Thursday, December 10, 2020

"The Truth about Mussolini and Fascism", by Martin Goldberg

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Author: Martin Goldberg 

Title: The Truth about Mussolini and Fascism

Publication: Self, 2020, ISBN 978-8697759745, 114 pages, Introduction plus 7 chapters, over 500 endnotes.  Review is based on the printed version;  right margins not-aligned. 

The author has a YouTube channel under his own name, and it used to be called “Economic Invincibility”. Generally his perspectives on how individuals should behave given the polarization and anger of our times sounds pretty sound to me.  He sounds like a conservative, although he says he is not; be is willing to challenge over investment in individualism and isolated personal responsibility, able to criticize Jordan Peterson’s idea of “clean your room”.

Apparently, he was born in Italy but raised in the US.  He apparently has a career in software support, and bought a house “somewhere in the South” (I think it’s Florida).

He says he spent eleven years working on this book, to clear up what he say are misconceptions about fascism in Italy.  When it started, the far Left (that is communists) were doing destruction on ordinary people, which the “fascists” stopped.  Stalin was seen as the big threat.   He says Mussolini and his team, so to speak, put an end to slavery in Ethiopia.

He says that World War II (and probably I) as motivated by the oppression caused by the western nation’s financial system.

The last chapter has the attention-getting title “The Fascist legacy”.  The last sentence is “Sometimes tyranny is a vessel of peace, and freedom the herald of war”.  He does not really connect directly the experience of Italy with everyone today.  But once can presume some things.  Everyone grows up in some kind of community, which should envelop a family. The sustainability of the community matters.  Population demographics, and low birth rates in more affluent people leads to unhealthful dependence on foreign sources of manual labor (as if this sounds like a bit of autarky).  In a sense, this sounds like the conservative side of critical theory, because your extended community / country could commit or have recently committed wrongs that you personally could be assessed for (that sounds like reparations).  Fascism, even when “soft” (like Hungary, Poland. Etc today) presumes people have some moral obligation to remain fit, and to take care of others immediately around them (the “natural family”) rather leave it to the rest of the world.  Fascism would seem to contradict over-investment in personal self-concept or agency (although less so than communism) outside of a structure place in society. On pp 10-11, the author cites writings saying that the individual exists but his purposes must be circumscribed by the needs of the overall state or nation.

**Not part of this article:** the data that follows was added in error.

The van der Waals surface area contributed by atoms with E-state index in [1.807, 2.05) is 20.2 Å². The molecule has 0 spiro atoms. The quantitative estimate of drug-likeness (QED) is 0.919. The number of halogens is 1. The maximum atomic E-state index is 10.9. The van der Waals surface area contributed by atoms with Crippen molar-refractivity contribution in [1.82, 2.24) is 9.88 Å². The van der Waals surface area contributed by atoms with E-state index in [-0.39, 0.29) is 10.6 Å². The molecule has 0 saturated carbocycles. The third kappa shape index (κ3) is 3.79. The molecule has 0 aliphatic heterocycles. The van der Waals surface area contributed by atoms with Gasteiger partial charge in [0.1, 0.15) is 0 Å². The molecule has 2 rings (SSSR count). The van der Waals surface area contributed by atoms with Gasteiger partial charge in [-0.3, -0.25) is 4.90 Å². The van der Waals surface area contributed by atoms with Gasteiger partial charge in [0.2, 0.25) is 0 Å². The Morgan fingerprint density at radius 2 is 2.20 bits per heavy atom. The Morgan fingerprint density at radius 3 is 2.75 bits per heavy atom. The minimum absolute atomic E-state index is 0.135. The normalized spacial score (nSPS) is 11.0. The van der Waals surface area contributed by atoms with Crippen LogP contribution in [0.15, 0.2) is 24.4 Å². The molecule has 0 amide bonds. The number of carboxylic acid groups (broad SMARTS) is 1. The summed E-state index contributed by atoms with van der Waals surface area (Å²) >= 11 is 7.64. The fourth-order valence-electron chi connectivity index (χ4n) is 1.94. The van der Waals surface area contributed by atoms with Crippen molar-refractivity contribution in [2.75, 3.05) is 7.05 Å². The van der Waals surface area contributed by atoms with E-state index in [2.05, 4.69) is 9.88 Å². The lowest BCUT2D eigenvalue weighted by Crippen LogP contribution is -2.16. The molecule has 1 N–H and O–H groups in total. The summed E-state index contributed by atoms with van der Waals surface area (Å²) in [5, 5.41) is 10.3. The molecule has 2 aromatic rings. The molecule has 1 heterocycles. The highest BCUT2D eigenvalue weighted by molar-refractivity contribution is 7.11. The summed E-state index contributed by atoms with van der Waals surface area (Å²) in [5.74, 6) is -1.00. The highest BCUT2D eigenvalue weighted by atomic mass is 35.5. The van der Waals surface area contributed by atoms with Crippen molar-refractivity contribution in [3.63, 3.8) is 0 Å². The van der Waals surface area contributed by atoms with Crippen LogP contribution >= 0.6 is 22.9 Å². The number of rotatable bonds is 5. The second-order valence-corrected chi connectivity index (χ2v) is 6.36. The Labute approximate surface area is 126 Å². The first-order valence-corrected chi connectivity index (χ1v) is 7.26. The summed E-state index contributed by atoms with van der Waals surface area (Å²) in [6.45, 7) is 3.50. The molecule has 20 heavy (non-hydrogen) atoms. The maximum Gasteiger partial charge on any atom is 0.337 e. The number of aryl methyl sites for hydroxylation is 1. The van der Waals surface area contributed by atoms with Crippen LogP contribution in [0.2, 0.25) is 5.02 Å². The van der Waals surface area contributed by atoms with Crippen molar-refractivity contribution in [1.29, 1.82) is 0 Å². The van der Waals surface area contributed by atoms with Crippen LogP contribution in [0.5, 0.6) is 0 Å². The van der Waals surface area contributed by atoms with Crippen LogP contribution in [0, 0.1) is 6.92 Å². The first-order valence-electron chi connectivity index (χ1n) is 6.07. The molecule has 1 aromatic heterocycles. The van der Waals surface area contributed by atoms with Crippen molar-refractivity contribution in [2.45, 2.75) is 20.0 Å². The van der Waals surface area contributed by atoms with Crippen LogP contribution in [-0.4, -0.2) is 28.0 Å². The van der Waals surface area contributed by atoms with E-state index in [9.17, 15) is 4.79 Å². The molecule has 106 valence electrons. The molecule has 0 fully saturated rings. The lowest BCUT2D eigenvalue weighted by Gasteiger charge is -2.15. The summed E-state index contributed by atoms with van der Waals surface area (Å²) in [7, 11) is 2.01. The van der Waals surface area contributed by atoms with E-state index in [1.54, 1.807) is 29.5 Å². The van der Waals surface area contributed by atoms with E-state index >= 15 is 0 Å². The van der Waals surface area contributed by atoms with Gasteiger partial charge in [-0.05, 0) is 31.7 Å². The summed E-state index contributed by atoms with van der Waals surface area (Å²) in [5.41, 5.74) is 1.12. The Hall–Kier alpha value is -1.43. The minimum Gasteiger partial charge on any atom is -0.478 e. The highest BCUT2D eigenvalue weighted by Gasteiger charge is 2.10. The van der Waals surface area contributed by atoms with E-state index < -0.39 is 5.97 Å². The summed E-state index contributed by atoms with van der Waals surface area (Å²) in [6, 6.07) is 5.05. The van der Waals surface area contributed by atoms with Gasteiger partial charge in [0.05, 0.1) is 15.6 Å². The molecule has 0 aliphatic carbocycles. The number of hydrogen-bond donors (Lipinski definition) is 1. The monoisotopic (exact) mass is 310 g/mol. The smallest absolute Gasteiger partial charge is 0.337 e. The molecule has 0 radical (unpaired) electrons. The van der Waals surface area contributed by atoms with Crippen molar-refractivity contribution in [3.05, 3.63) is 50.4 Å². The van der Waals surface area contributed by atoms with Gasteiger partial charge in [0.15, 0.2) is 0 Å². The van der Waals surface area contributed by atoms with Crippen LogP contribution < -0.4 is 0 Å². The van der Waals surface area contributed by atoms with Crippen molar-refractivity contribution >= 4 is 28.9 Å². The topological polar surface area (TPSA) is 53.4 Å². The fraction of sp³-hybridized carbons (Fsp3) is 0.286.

Here is a YouTube link where he describes his book.  Listen to the end where he explains his publication and circumstances. His view of self-publishing, stated near the end, deserves note.  He no longer shows his own face as he used to, even though he is around thirty and looks quite fit physically, don’t know why.  He does not seem to like to have videos embedded, so I will just give his link.  I have embedded the Khan Academy’s account of Mussolini, which is similar.

Picture: Embed from Wikipedia, Mussolini and his Blackshirts 

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